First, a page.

Aquatic Sound Generator in Flash

Here’s something from the vaults. Aquasound was built with these requirements in mind:

  • Generate sounds that aquatic animals might make
  • Sounds can be “combined” somehow
  • Sounds can emote

This was never used in production. I wonder if I could turn this into something? Like a paid iPhone app? ;)

Double-click the envelopes to add/remove control points. Drag lines up & down to change their curviture. The best feature is the “Combine With” dropdown, which splices the current sound with your selection. Also the “Emote” menu will play sounds with different expression.

The audio algorithm is reverse-engineered from my beloved FS1R. I generated formants in two ways (toggle the “Tonal” checkbox to hear both), the “atonal” version is closer to ring modulation than actual formants. It’s more fun if you don’t understand what the controls are doing, but if you insist: Pitch controls the overall pitch of the sound. Freq controls the center frequency of the formant (like a bandpass filter). LFOFreq and LFOWeight control a low-frequency sine wave, which can be applied to other controls via their “___LFOAmt” curves. Amp is amplitude, Width is formant width (think: width of the bandpass filter), Skirt adds distortion. Each voice has two formant generators, check “Formant Active” to enable them.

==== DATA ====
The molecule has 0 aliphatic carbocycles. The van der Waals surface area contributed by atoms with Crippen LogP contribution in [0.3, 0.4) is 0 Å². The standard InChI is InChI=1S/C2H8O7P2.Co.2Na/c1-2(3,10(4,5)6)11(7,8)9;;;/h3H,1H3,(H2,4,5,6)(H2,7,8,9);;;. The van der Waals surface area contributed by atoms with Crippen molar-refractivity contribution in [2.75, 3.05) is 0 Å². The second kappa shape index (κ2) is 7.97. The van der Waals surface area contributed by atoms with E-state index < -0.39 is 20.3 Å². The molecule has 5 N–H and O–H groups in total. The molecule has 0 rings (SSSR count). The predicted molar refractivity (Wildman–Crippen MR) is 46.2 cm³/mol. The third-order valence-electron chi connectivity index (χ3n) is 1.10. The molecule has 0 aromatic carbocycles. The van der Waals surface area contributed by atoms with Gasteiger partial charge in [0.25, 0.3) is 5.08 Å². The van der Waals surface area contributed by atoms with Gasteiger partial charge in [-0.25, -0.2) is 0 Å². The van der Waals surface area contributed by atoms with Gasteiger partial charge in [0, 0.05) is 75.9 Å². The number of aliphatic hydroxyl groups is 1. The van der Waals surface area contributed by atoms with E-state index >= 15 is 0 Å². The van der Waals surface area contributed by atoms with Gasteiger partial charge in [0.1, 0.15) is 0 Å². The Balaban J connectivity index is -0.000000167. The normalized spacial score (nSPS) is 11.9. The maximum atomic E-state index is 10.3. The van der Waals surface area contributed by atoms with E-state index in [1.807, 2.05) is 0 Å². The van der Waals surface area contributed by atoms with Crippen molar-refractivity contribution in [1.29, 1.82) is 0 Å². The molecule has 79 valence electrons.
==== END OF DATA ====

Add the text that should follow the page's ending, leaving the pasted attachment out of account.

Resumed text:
May all your bloops and crackles be happy ones!

3 thoughts on “Aquatic Sound Generator in Flash

  1. Thanks Jeremy! Being mildly obsessed with the FS1R definitely helped, I found pages like this one that helped me understand how to generate formants without using a bandpass filter:

    How I did it: I recorded the FS1R in Ableton Live, sweeping different parameters, then zoomed in and looked at the shape of the waveforms it produced. Also Flash’s spectral view helped a lot, I was expecting to see a cluster of overtones (like a formant) so I could see when my algorithm was incorrect.

    It turns out that you can generate a formant using two sine oscillators; the first sine resets the phase of the second sine at the end of each cycle (i.e. oscillator sync). Also the first sine controls the amplitude of the second sine (similar to ring modulation). Pretty neat.

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